If you don't get home until six or later and still need to get dinner on the table, this is the book for you. The Vegetarian 5-Ingredient Gourmet
pares down ingredients to their simplest and most flavorful form. "Keeping things simple takes the frantic quality--and pressure--out of preparing a meal," says author Nava Atlas. "Simplifying helps you to slow down and enjoy the process of cooking."
Atlas devotes a whole chapter to tofu and soy products, including seitan and packaged products like soy "hot dogs" and "sausage." She also has a chapter on "Rudimentary Wraps," which includes recipes for Avocado and Ricotta Soft Tacos, Goat Cheese and Red Pepper Wraps, and the ever popular Black Bean Burrito (spice them with green chiles). Pasta is a quick and easy favorite. Keep jarred sauce on hand and you have the beginnings of Pasta with Triple Red Sauce or Pasta with Olive Sauce. Serve veggie burgers on whole-grain buns with a side of Creamy Coleslaw or Baked Barbecued Tofu and Potato Kebabs for an easy weeknight meal. Or try Asian Sesame-Soy Noodles paired with Broccoli and Tofu in Peanut Sauce.
Every recipe includes a nutritional breakdown including calories, fat, protein, carbohydrates, cholesterol, and sodium. Nearly every recipe has suggestions for what to pair the dish with and on what page to find it. This is an especially handy cookbook for time-crunched families. The food is easy, quick, healthy, and doesn't require great concentration to prepare. --Dana Van Nest
From Publishers Weekly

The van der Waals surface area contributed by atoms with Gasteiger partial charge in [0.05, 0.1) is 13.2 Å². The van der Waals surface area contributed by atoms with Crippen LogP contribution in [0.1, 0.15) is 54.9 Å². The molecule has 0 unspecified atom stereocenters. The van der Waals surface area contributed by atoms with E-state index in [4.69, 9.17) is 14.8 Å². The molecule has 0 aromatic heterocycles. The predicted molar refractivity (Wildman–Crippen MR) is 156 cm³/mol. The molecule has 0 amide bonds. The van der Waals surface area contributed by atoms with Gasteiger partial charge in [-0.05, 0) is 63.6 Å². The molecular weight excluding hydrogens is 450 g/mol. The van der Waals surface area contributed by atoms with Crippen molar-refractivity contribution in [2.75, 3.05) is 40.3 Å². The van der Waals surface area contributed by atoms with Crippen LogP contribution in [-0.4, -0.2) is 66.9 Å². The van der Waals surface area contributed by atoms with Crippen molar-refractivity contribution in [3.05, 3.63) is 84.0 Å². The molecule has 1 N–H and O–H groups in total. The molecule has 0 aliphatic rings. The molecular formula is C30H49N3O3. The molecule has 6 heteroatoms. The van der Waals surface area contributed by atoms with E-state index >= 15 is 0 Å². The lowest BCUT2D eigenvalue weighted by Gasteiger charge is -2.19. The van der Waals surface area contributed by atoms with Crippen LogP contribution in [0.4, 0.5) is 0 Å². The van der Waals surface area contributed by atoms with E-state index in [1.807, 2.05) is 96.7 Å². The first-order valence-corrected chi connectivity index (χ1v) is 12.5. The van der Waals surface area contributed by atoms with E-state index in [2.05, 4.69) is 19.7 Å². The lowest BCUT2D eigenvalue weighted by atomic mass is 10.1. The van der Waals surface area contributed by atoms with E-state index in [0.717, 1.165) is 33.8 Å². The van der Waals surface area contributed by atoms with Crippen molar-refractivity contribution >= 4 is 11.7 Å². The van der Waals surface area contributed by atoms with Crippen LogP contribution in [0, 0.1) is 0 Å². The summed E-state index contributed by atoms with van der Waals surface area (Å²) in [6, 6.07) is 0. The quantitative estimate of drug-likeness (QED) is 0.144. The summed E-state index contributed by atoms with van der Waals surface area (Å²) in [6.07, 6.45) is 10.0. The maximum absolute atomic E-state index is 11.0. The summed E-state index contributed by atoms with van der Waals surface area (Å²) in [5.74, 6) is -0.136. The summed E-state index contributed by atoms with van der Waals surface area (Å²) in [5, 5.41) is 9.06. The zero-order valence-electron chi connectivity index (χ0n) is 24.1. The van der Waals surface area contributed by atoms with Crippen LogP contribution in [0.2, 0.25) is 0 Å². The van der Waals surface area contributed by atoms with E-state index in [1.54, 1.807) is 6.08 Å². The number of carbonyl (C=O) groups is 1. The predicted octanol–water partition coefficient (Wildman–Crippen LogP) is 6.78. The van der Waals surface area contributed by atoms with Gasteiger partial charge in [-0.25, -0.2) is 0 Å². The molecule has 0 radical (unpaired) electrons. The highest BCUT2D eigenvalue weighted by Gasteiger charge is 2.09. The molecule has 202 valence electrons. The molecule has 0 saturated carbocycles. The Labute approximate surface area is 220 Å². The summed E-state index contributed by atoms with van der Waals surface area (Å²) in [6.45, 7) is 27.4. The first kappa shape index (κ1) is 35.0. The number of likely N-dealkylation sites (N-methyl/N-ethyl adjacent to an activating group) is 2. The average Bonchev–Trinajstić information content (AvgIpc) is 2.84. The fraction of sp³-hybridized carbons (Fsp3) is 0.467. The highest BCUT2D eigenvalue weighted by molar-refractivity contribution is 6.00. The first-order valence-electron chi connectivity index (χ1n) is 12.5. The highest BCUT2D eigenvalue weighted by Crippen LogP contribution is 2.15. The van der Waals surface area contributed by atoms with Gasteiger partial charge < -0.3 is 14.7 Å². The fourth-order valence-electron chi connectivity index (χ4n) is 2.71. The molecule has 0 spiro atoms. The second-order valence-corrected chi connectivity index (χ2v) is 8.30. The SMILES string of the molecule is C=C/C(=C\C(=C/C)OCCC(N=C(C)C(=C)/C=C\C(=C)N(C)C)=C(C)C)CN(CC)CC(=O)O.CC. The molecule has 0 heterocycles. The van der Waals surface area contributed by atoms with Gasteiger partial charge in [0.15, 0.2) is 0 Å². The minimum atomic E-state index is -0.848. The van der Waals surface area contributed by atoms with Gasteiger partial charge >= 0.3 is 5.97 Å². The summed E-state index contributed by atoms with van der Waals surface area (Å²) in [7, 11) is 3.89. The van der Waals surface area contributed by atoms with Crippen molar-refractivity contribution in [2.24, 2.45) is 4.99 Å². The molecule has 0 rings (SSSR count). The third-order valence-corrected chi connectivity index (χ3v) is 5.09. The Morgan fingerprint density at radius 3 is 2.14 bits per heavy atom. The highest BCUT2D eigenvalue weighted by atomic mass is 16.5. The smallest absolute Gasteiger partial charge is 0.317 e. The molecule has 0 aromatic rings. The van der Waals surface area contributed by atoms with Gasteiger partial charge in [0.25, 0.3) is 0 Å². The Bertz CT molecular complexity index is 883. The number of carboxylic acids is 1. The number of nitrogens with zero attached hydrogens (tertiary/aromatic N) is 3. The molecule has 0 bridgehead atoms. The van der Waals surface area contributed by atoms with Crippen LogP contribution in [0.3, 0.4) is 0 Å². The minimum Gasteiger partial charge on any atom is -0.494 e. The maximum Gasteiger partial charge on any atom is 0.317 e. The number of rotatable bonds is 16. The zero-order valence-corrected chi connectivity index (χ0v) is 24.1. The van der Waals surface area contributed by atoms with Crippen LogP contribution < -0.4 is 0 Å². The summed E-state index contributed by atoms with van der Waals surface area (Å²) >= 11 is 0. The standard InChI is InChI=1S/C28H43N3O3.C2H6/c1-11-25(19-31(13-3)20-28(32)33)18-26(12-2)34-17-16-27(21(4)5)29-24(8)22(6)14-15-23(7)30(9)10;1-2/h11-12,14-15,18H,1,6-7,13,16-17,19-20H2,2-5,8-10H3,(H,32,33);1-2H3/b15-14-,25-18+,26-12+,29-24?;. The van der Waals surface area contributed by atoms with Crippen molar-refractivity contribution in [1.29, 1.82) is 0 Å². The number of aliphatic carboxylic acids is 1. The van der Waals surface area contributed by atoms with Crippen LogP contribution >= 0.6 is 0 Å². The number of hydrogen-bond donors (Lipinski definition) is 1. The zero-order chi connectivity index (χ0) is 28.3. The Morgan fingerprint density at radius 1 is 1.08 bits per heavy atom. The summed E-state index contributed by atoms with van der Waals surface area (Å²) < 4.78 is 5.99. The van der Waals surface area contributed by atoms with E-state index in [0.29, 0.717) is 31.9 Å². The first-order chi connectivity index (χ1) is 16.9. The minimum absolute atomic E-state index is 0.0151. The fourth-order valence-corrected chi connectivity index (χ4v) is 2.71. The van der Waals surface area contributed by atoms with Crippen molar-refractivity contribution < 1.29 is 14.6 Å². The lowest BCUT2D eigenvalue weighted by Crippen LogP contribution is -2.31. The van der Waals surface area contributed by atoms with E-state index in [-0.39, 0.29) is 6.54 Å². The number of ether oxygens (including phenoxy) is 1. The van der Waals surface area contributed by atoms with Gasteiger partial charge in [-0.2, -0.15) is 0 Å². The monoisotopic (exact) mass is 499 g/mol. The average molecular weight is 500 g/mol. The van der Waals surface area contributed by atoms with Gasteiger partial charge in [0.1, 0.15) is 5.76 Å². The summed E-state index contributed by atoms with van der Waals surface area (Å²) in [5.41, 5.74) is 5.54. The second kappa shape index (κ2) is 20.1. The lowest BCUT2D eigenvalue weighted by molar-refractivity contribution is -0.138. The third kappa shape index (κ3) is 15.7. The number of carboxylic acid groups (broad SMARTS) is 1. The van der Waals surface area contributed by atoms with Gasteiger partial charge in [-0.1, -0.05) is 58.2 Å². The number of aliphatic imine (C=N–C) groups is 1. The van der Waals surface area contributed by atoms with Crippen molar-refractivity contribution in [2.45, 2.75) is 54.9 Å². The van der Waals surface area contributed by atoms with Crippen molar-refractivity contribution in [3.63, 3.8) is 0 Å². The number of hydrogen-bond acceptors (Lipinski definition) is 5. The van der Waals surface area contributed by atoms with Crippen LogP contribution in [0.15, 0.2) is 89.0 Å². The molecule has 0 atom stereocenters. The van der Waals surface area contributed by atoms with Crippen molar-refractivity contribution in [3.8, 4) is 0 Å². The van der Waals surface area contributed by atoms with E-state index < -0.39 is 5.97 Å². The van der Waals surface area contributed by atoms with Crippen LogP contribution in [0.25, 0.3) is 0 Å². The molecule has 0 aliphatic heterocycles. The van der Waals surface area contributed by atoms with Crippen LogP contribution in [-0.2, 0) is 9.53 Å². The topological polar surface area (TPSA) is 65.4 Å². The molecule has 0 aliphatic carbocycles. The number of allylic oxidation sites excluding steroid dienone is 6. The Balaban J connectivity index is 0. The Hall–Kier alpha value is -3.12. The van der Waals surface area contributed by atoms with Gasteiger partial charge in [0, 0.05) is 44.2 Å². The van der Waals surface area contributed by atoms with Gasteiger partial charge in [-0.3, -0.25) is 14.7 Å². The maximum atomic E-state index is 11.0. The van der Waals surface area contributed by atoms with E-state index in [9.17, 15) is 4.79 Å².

Vegetarian expert Atlas (Vegetariana and Vegetarian Express) offers a slew of simple, quick recipes, most of which make use of packaged and canned foods. A few unusual soups stand out, such as Rice, Lettuce, and Mushroom Broth, and Cold Curried Cucumber Soup made tangy with a dose of buttermilk. Salads include Chickpea Salad with Roasted Peppers, made with canned chickpeas and jarred red peppers, as well as a more upscale Warm Potato Salad with Goat Cheese. Some recipes, Pinto Beans and Corn, for instance, involve little more than warming up and stirring together the contents of various cans. Although this is not a vegan cookbook, many of its recipes do eschew butter; Ravioli or Tortellini with Sweet Potato Sauce calls for ricotta ravioli, but replaces butter or oil with nonhydrogenated margarine. Each recipe carries a suggested menu Atlas encourages readers to match Mixed Olives Pizza (made with a store-bought crust) with Corn Slaw and nutritional information. A chapter on wraps offers some nice alternatives to sandwiches, such as Eggplant Parmigiana Wraps. Desserts are fruit-based, such as Miniature Fresh Fruit Tarts made with packaged graham cracker pie shells, applesauce and yogurt. Many of Atlas's recipes are already familiar, but will be useful for beginning vegetarians, as well as for those who lead busy lives. 100 b&w illustrations. (June 19) Forecast: The Use-As-Few-Ingredients-as-Possible genre may be reaching saturation, so the title could backfire. On the other hand, Vegetariana sold more than 100,000 copies, and clearly huge numbers of health-conscious people are pressed for time, so this book stands a good chance of finding its niche.
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